by Editor on April 12, 2017

Guest blog written by, Mar García

We used to obsess about things we consider important: “that” mistake, doubting about a concrete decision, your discomfort with your own body or mind, a diet, workout, work goals, keeping in anger to someone, regret … they take away our sleep.

But ah … life is much more immense and volatile than you will ever be able to imagine. I have my own statistic saying that the 90% are blessings, but we take them for granted, just because they have always been there. Only when you have a severe disease, appreciate your health; when you are poor, little caprices; when you’re alone, someone by your side; when you’re at the city, the mountains. When you’re at the seaside, the mountains. The list never ends.

It must be very difficult to appreciate things around us because we hardly do it. Being thankful is not about regretting or a religious fact, it’s just knowing the value life/Universe/fate have given you to run your life and open ways. Or close them, which is as important. Whether a privileged mind, a loving circle of people, a beautiful homeland, financial stability, strong health, boldness, kindness…

Our mind runs “comfort ruts” we’ve been building along our lives. Influenced by a million factors. But sometimes, it only takes a right word, a perfect thought to break into pieces the way your mind complains about something, torturing you and making you miserable. Sometimes, you only need to put down (slowly…) your ego and accept you are the owner of your mind, and so the way you face and react to every rock in the way.

Stop looking around. Stop blaming life. Blaming people. Stop blaming yourself. You can only learn from your own mistakes, your own fears and demons. There, right there in the darkest and deepest private room of your soul, you’ll find the answer. The key to love yourself, to forgive your failures. The reason to fight to death. The beat keeping you alive. Once you have opened that door, no storm can demolish you, you become the storm.


About the author:

From Spain(born in Barcelona), now residing in Michigan. An illustrator and columnist focused on introspection, self-knowledge, psychology, and parenting.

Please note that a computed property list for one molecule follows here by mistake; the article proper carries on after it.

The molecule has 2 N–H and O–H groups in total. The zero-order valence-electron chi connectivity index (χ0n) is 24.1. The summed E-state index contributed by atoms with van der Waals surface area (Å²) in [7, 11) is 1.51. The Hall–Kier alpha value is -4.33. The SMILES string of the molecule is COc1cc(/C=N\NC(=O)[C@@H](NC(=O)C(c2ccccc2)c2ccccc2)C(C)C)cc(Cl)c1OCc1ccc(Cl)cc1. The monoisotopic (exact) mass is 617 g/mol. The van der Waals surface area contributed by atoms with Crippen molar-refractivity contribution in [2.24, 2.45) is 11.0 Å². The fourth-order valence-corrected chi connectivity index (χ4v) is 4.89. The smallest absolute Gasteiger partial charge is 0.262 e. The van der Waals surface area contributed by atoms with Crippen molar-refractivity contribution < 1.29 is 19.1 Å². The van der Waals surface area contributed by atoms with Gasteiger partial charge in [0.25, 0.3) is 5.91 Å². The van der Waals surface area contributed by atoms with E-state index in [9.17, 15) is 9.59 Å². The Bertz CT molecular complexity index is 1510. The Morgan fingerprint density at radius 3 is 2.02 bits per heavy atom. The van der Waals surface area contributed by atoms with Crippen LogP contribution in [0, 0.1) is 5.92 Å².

Mar Garcia has a watercolor published book for little children titled, “ESTRELLAS ¿DÓNDE ESTÁIS?”

She is also a columnist for The Evolutionary Mind and The Millionaire’s Digest. You can find her personal work at The Bold Mom, where she tries to empower broken people to put their pieces back together; single parents, lonely riders, OCD lost people.


Online illustration portfolio

Watercolor illustrated book for children ¿Estrellas donde estais?

Twitter: @mar_watercolor


A Perfectly Silent Community

by Editor on March 17, 2017

Guest blog written by, Narin

I have been back home in the UK for a year, give or take a few days. When I look back it has been much harder readjusting to life than I thought it would be. It was hard being back with my family. It was hard finding a job; and it was especially hard on my relationship. I thought things would be easier, that I would find a decent job fairly quickly and that I would somehow slot back into this western way of life that I had grown up in.

There is a lot that I miss about living in South Korea; the beautiful cherry blossoms with their pink petals and how for only two weeks they would bloom; the friendliness of the locals as well as a massive language gap, a simple bow and nod of the head was all that was needed; the Korean cuisine, and my favourite soup restaurant that I would visit often. The thing that I miss most, and that I felt was so lacking in London, was the close community of wanderers that was unique to the city I lived. Ulsan had a thriving ‘foreign’ community – it was full of people from so many different walks of life: English eccentrics, Australian Catholics, Texan cat-lovers, and even somebody that went to school down the road from where I grew up. These characters, and the many others I met, all had this openness that made them brave enough to leave their homes and create, some temporarily and others permanently, a new kind of home. It was this loss of community that I have now realised I missed on my return.

I spent much of my time back in London at home, desperately applying for jobs – often being ignored, and sometimes receiving rejections. I did not see it then, but now I do, I was a completely different person; a shadow of myself, a different version, someone that I did not recognise, let alone like.

I cannot pinpoint exactly the date that things changed but gradually I stopped being aimless. I got back to me. I started reading and writing more, listening to the type of music that I really like, cutting out television, learning to play a musical instrument – doing all of the things that make me me. The more I read, the better I started to feel. My blog, narinreads, has materialised into a representation of my reading journey.

I have been to Afghanistan, nineteenth century London, twentieth century London (the 1950s to be exact), and America during the Great Depression (1930s) – to name a few. I have learnt so much about the world through these novels, but most importantly, I have also learnt so much about myself through the characters that I have gotten to know.

I have done what I needed to do to get my life back on track. I am content, extremely so, but…there is still this idea of community that I have been yearning for. Reading, typically, is not a communal activity. You sit down, most of the time, alone and read quietly to yourself. If you are feeling really passionate about what you are reading you just might mention it to a loved one. At first I felt quite lonely, I wanted someone real to talk to about the books. I wanted someone who shared my love of novels in my real life, someone that is tangible and that I can actually hear talking about these stories and their characters and intricacies, over a coffee or (and) cake preferably.